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FRI0557 The Association between Body Mass Index and MRI-Detected Inflammation; Paradoxical Effects in Rheumatoid Arthritis, Other Arthritides and Symptom-Free Controls
  1. L. Mangnus1,
  2. W.P. Nieuwenhuis1,
  3. H.W. van Steenbergen1,
  4. M. Reijnierse2,
  5. A.H.M. van der Helm-van Mil1
  1. 1Department of rheumatology
  2. 2Department of radiology, LUMC, Leiden, Netherlands

Abstract

Background Generally, an increased body mass index (BMI) is associated with higher inflammatory markers. Within rheumatoid arthritis (RA) it has been observed that a high BMI is associated with less severe radiographic joint damage.[1–4] The biologic mechanism underlying this association is unidentified.

Objectives As joint damage is the consequence of inflammation, and because MRI is sensitive in detecting local inflammation, this study aimed to explore the association between BMI and MRI-detected inflammation in patients with RA, other arthritides and symptom-free persons recruited from the general population.

Methods We studied 202 RA patients, 170 patients with other inflammatory arthritides from the Leiden Early Arthritis Clinic cohort and 193 symptom-free persons from the general population.[5] At baseline, all participants underwent a contrast-enhanced 1.5T MRI of the dominant or most painful MCP, wrist and MTP joints. Each MRI-scan was scored by two readers on synovitis, BME and tenosynovitis. The sum of the scores yielded the total MRI- inflammation score. Linear regression models (on log transformed MRI-data) were used for associations with the total MRI-inflammation score and Spearman's correlations for correlations with separate inflammatory features as they were non-normally distributed.

Results A higher BMI was associated with higher MRI-inflammation scores in symptom-free persons (β=1.029, p=0.040) and arthritides other than RA (β=1.082, p<0.001). These β's indicate an 1.029 fold and an 1.082 fold increase in MRI-inflammation with every point increase in BMI (Figure). However, in RA patients a higher BMI was associated with lower MRI-inflammation score (β=0.969, p=0.005). Similar results were seen when correcting for age and gender. Evaluating the different inflammatory features separately showed that BMI was correlated with higher synovitis and tenosynovitis scores in symptom-free persons (respectively ρ=0.17, p=0.016 and ρ=0.16, p=0.027) and in arthritides other than RA (respectively ρ=0.40, p<0.001 and ρ=0.26, p<0.001). This is in contrast to RA where a higher BMI was correlated with lower synovitis scores (ρ=-0.18, p=0.010) and was not correlated with tenosynovitis (ρ=-0.10, p=0.15). Similarly, BMI was positively correlated with BME in other arthritides (ρ=0.16, p=0.048)) and negatively correlated with BME in RA (ρ=-0.23, p=0.001).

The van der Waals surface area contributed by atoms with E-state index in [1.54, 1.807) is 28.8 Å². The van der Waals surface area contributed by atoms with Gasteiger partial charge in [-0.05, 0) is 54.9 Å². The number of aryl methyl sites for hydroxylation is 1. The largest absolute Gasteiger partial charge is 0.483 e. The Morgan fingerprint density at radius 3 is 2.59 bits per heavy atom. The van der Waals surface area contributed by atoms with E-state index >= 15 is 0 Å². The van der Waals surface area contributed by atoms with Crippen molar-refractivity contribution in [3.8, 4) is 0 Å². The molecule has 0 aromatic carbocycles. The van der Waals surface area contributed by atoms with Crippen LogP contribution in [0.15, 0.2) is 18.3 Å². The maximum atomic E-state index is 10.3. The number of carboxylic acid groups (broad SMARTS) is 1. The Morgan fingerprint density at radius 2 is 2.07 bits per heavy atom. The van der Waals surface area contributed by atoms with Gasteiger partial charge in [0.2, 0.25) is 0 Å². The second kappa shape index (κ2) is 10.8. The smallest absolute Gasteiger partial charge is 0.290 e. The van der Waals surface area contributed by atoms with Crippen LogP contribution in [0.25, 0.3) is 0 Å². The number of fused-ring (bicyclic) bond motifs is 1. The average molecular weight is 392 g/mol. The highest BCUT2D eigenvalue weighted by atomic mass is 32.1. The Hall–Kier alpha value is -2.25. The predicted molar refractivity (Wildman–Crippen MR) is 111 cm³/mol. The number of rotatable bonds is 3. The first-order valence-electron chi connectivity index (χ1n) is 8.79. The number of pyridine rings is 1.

Conclusions The association between BMI and MRI-detected inflammation differs in patients with RA compared to patients with other arthritides and symptom-free controls. Within RA a higher BMI is associated with less MRI-detected synovitis and BME; this might explain the previously observed association of BMI with less radiographic damage.

  1. Kaufmann J, et al. J Rheumatol 2003;30:2350–5.

  2. Mil AHM van der H, et al. Ann Rheum Dis 2008;67:769–74.

  3. Westhoff G, et al. Arthritis Rheum 2007;56:3575–82.

  4. Baker JF, et al. Ann Rheum Dis 2014;73:1923–8.

  5. Mangnus L, et al. Ann Rheum Dis 2015;74(Suppl2):153–153.

Disclosure of Interest None declared

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